NN 401 was constructed in August 1952, builder number 16842. She is a type C-C road-switcher, weighs a very attractive 296,000 lbs, and equipped with a 1200 gallon fuel tank. We are proud of the fact that 401 remains the only SD-7 model unit ever purchased brand-new by a shortline railroad. She was particularly well suited for the NN's 60- and 115-pound rail.
For the next 30 years, the 401 would work the Nevada Northern mainline north out of Ely, delivering blister copper to the trascontential connections at Shafter and Cobre. The loads would be interchanged there for shipment to refineries that would eventually finish the process to create nearly pure copper. For the return trip she would usually have freight with supplies, equipment, and parts for the mine and general goods for the Ely and the surrounding region . The Nevada Northern Railway was active in TOFL (Trailer-on-Flatcar) service, so 401 saw piggy-back service as well.
Yes, 401 was a very busy lady back in those days, tirelessly running the full-day round-trip up to the transcendental connection points as well as regularly working the mine-to-smelter shuttles day-in and day-out. Then came the sad day in 1983 when the railroad closed its doors seemingly for good. It was 401 that had the heavy, sad duty to haul the last revenue freight service on the Nevada Northern. She departed East Ely for Cobre for one last time on the morning of June 20, 1983. She returned back to Ely the next day, and returned to the engine house. An era had ended. Due to this last and final service she earned the title of The Last Empress of Ely.
The line north of McGill Junction was eventually sold to Los Angeles Department of Water and Power (LADWP) for a proposed coal-fired power plant. That power plant was on-again then off-again for the next ten years until plans were finally completely receded. Unfortunately, the sale of the line included Locomotive 401. With the termination of LADWP's project in Nevada the fate of 401 was up in the air. The answer came in 1988 when the 401 moved to the new LADWP power plant in Delta, UT. She was prepped, sent north to the connection at Shafter and pulled into Salt Lake City. She was then pulled to Delta, UT and put back in service there where she remains to this day. (You may be asking yourself what Los Angele's Department of Water and Power is doing with facilities in both Nevada and Utah. It is a long, complex story, but suffice it to say that Los Angeles is a very large city, with lots of thirsty people)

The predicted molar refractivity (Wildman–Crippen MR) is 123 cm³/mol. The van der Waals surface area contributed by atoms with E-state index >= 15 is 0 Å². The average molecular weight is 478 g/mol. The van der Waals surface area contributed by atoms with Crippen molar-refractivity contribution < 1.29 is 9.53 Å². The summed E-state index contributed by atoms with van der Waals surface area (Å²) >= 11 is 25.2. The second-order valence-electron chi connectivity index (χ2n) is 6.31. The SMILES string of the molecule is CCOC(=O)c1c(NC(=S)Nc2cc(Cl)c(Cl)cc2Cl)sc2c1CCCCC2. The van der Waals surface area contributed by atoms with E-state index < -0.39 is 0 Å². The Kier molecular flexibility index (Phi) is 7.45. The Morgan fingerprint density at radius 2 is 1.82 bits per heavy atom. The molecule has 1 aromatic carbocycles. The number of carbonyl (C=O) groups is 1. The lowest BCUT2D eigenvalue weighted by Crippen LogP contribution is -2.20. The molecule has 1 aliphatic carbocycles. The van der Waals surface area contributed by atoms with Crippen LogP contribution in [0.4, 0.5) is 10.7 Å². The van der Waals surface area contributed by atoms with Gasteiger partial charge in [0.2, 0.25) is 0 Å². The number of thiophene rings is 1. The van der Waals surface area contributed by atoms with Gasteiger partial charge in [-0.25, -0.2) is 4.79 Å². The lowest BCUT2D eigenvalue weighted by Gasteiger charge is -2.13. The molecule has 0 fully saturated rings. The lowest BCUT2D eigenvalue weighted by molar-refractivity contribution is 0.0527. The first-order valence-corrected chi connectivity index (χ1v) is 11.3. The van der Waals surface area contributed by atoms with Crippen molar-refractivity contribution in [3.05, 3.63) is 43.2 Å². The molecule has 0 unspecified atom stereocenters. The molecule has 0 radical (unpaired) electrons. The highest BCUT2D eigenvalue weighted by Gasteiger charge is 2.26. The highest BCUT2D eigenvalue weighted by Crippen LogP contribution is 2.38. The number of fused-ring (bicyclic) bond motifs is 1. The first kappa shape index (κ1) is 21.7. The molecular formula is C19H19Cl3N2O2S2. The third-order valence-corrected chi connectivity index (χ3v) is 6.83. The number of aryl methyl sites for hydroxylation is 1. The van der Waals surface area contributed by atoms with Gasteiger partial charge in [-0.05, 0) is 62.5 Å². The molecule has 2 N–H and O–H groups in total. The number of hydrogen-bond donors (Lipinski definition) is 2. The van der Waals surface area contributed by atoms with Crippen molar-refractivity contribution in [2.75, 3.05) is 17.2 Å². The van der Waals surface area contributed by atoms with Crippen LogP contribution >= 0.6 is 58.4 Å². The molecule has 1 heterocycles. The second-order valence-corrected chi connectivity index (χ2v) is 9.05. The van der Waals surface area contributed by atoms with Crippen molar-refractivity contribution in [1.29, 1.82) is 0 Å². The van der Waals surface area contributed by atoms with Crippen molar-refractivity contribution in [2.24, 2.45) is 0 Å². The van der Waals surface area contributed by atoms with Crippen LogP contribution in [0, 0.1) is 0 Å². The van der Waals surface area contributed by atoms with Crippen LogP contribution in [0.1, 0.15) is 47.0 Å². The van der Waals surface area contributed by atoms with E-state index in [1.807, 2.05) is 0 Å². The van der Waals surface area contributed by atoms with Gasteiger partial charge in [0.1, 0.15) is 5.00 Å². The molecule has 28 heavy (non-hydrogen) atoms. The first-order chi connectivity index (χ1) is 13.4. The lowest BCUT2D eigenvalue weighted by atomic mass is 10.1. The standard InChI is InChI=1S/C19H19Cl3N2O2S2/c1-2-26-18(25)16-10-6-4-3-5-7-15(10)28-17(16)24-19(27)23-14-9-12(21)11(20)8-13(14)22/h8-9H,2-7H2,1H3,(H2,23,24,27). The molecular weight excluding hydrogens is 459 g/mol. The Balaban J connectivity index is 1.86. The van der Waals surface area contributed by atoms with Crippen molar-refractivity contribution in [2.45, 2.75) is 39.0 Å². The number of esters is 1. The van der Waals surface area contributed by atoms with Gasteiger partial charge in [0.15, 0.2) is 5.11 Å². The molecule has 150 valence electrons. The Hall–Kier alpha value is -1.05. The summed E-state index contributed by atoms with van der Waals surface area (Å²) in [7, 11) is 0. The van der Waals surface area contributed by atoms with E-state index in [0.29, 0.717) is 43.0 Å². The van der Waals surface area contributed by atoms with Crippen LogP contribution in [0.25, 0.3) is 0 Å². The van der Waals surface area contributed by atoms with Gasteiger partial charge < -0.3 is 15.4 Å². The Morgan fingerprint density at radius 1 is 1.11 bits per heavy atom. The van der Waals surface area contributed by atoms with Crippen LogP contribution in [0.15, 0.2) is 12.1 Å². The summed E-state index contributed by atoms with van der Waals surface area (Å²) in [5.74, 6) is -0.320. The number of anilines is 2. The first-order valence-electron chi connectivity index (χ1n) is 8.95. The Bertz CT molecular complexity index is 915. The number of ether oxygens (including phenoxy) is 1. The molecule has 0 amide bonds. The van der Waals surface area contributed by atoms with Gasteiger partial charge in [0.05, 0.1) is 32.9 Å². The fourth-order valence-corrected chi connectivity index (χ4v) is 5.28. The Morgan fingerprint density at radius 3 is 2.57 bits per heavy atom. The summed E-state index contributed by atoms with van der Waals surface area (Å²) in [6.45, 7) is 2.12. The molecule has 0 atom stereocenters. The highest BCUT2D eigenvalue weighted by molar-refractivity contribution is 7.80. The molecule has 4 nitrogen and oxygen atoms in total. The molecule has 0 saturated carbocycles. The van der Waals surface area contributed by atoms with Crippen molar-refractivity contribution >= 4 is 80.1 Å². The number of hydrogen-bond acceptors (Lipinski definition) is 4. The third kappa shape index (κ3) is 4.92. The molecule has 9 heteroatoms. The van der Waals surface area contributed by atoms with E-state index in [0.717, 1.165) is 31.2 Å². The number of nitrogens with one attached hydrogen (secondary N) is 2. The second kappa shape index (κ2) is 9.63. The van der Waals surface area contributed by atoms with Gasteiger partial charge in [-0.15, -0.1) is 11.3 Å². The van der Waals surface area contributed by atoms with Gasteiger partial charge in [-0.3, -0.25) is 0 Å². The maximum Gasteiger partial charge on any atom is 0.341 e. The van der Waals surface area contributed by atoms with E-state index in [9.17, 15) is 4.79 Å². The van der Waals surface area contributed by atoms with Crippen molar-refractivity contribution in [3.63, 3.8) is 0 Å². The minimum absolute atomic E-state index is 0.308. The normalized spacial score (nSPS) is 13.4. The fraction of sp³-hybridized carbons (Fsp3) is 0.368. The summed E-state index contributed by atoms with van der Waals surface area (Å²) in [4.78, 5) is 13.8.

The locomotive has been promised to the museum as part of the agreement to sell the track north of Ely and 401 back to the Nevada Northern Railway Foundation. When the time is right, 401 will be repatriated to her home rails where she will live out her days with no worries of ever seeing the scrapper's torch. In the mean time, LADWP is taking good care of her, has kept her inspections current, and has repainted her in the her original NNRY colors, just as you see in these pictures. We are very grateful to them for that! Thank you, LADWP for taking care of our very special lady.
Stay tuned to this page for news of 401's triumphant return to Ely. We will post updates here as they happen.